Gig103 Senior Member Joined: 12 Feb 2012 Posts: 277 Location: Arizona Expertise: I like coffee
Espresso: QM Andreja Premium,... Grinder: Baratza Vario Drip: French press & Aeropress
Posted Sat Feb 16, 2013, 12:30pm Subject: Playing with variables for dry puck
If you have the patience to walk through my thought process, please do :)
So I just got my machine back from service (steam arm microswitch wouldn't shut off the pump) and on my first attempt of dialing in with a 15g shot I got a 26 second ristretto. Not a 'god' shot but very palatable (Redbird is so consistent and I find it forgiving too). But the puck was really soupy because the dose, while what I wanted and the right grind, was too low in the basket as far as I can tell.
So if I increase the dose but make the grind coarser to keep the flow the same, and thus fill more of the basket, should it dry out? Or is there something else I'm missing? I know it shouldn't matter, because the cup matters, but I induce wife aggro when it doesn't come out clean.
Posted Mon Feb 25, 2013, 10:23pm Subject: Re: Playing with variables for dry puck
Wet/soggy pucks usually have 3 causes...water too cool, dose too low, grind too fine. Get the first right, and experiment till you're happy. As Randy said, ignore the puck if the shot tastes good.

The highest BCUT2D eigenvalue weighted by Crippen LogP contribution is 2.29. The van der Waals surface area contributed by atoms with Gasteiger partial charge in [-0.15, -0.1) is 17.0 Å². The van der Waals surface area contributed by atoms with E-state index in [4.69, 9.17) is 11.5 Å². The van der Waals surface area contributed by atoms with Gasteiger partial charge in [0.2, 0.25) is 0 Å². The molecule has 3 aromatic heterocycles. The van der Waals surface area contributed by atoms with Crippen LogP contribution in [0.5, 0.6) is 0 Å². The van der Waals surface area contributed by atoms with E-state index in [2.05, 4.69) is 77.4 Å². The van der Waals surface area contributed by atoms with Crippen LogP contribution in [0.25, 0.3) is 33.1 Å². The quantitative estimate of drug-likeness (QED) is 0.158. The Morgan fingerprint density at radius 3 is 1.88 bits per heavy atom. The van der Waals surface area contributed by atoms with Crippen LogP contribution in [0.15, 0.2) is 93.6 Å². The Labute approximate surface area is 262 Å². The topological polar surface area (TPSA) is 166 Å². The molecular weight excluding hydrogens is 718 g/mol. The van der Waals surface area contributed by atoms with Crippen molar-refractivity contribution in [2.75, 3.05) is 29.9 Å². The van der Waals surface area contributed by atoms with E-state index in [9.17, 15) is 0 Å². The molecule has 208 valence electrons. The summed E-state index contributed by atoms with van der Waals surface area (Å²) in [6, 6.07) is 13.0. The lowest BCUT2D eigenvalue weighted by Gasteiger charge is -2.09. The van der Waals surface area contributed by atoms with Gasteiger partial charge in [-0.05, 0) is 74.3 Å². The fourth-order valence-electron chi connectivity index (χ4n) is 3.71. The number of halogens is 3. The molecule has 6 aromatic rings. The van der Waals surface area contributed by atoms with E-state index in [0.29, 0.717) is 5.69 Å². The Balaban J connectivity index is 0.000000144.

BTW, when you say "ristretto" do you mean 26 seconds for a 35ml shot? If you're getting more than that, you're not getting a classic ristretto IMO. If you like the goopy-er shot, go for 50ml in 26 seconds, and I bet the puck will be solid.
That's an important point - if your pucks are always soupy now whereas they used to be considerably drier, it's likely that the three-way mechanism isn't operating correctly.
Either way, though, if there's no structure or integrity retained in the puck during the shot, it will not be possible to achieve an espresso extraction. I'm not quite sure what you'd call the result, which would be a function of a fast-draining immersion (like a very small, very fast French press). It might even be likable somehow, but true espresso is the result of a different extraction process.
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